9 Life Skills to Learn Before You Graduate
With certain life skills, you will be able to navigate any work-related situation, no matter how challenging, and you should try to acquire all nine of them before you graduate. If you can learn to be independent, ask for advice, take feedback, be prepared, say "no" to fun, be assertive, ask for help, solve problems and think critically, and manage your time, your odds of succeeding in your career will significantly increase.
Learn to Be Independent
When you are a student, it is very easy—too easy—to rely on your parents to navigate through any rough waters on your behalf. Many moms and dads are willing to do this even when their children are already adults and living away from home. Don't let them. We're talking about bad grades and roommate problems, or similar situations—nothing life-threatening. Find out what channels to go through to solve the problem, come up with a plan, and move forward.
Why Should You Do This? When you are working, you will have to advocate for yourself. Learn to do this early, and you will be a pro by the time you begin your first job.
Learn to Ask for Advice
Being self-reliant doesn't mean you can't ask for advice from your teachers and parents. As an independent person, you can evaluate everyone's guidance and then decide whether to use it.
Why Should You Do This? Learning how to ask your parents and teachers for input will get you accustomed to asking mentors for advice once you are working. As it is with your parents and teachers, you will evaluate that advice and decide whether to take it.
Learn to Take Feedback
From time to time, your teachers may criticize your performance. Even if you don't like it, use that feedback to improve your performance. Generally, it's meant to help you, not put you down.
Why Should You Do This? Learning to take feedback—or even criticism—can help you get through a poor performance review if you ever get one. Your boss may not be as well-meaning as your teachers, but use the critique to improve how you do your work.
Learn To Be Prepared
Whether in high school or college, get into the habit of always coming to class prepared. Read any material your teacher or professor assigns before showing up to class. Bring with you any work that is due, including rough drafts of papers that your instructor has offered to look over.
Why Should You Do This? Your boss will expect you always to be prepared to do your job.
Learn To Say "No" to Fun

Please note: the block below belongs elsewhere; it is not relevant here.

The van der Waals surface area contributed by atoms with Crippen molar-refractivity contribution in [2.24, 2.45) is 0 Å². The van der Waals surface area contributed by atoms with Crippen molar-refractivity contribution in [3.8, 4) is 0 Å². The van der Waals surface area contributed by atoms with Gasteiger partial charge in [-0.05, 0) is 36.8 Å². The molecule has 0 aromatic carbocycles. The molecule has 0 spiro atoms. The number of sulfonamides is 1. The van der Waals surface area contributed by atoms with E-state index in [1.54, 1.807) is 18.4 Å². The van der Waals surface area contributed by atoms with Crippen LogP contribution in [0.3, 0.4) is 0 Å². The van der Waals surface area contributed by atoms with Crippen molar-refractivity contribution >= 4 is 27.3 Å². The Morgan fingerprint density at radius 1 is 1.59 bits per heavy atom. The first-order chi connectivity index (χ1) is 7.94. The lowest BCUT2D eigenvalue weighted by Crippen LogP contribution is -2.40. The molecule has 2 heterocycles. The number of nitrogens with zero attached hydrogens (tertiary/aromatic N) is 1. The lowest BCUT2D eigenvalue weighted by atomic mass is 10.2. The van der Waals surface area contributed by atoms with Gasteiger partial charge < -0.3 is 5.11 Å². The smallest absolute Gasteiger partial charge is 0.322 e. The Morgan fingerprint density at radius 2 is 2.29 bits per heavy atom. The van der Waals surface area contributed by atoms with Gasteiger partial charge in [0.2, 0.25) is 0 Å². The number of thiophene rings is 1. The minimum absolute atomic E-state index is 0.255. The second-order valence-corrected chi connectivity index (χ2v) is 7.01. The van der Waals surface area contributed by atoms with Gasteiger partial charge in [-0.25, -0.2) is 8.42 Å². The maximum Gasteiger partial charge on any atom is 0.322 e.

It can be tempting to go to a good party even when it's the night before an early morning class. You may think being tired in the morning—or hungover—won't matter, but it will hinder your performance. Sometimes you may have to turn down an invitation even if it looks like a lot of fun.
Why Should You Do This? While it may not be too difficult to hide in the back of the classroom when feeling out of sorts, it is less likely you will be able to do that at work. Being tired or hungover is not an adequate excuse for missing work or not performing when you are there.
Learn to Be Assertive
Stand up for yourself when someone treats you unfairly. For example, talk to your professor or teacher about a grade that is lower than the one you think you earned. Explain the problem clearly and share proof that backs up your claim. It may not always work, so be ready to accept defeat or prepare to take your complaint through the proper channels to get it resolved.
Why Should You Do This? At some point, you will have to ask your boss for a raise or promotion, or you might not get what you deserve.
Learn to Ask for Help
Ask your professor or teacher for help completing an assignment if you need it. Take advantage of tutoring and attend extra help sessions.
Why Should You Do This? Although employers don't provide tutoring and extra help sessions, ask your colleagues or boss for help if you don't understand an assignment. Mistakes can be costly and will delay the completion of a project.
Learn to Solve Problems and Think Critically
Instead of waiting for someone else to fix a problem, figure out how to do it. It will strengthen your problem solving and critical thinking skills. First, identify the problem, then brainstorm possible solutions, and finally evaluate them and choose the best one. The more practice you get, the better you will become at it.
Why Should You Do This? Most employers value these skills and, in life in general, it is hard to get by without them.
Learn to Manage Your Time
There is a lot of work to do in high school and even more in college. Turn in projects and assignments on time or your teacher may subtract points from your grade. Prepare for exams in advance because cramming is less effective. Once you learn to manage your time, it will be less stressful to complete school work.
Why You Should Do This? Your boss will expect you to complete all projects on time. It will be less stressful if you don't have to rush to do it.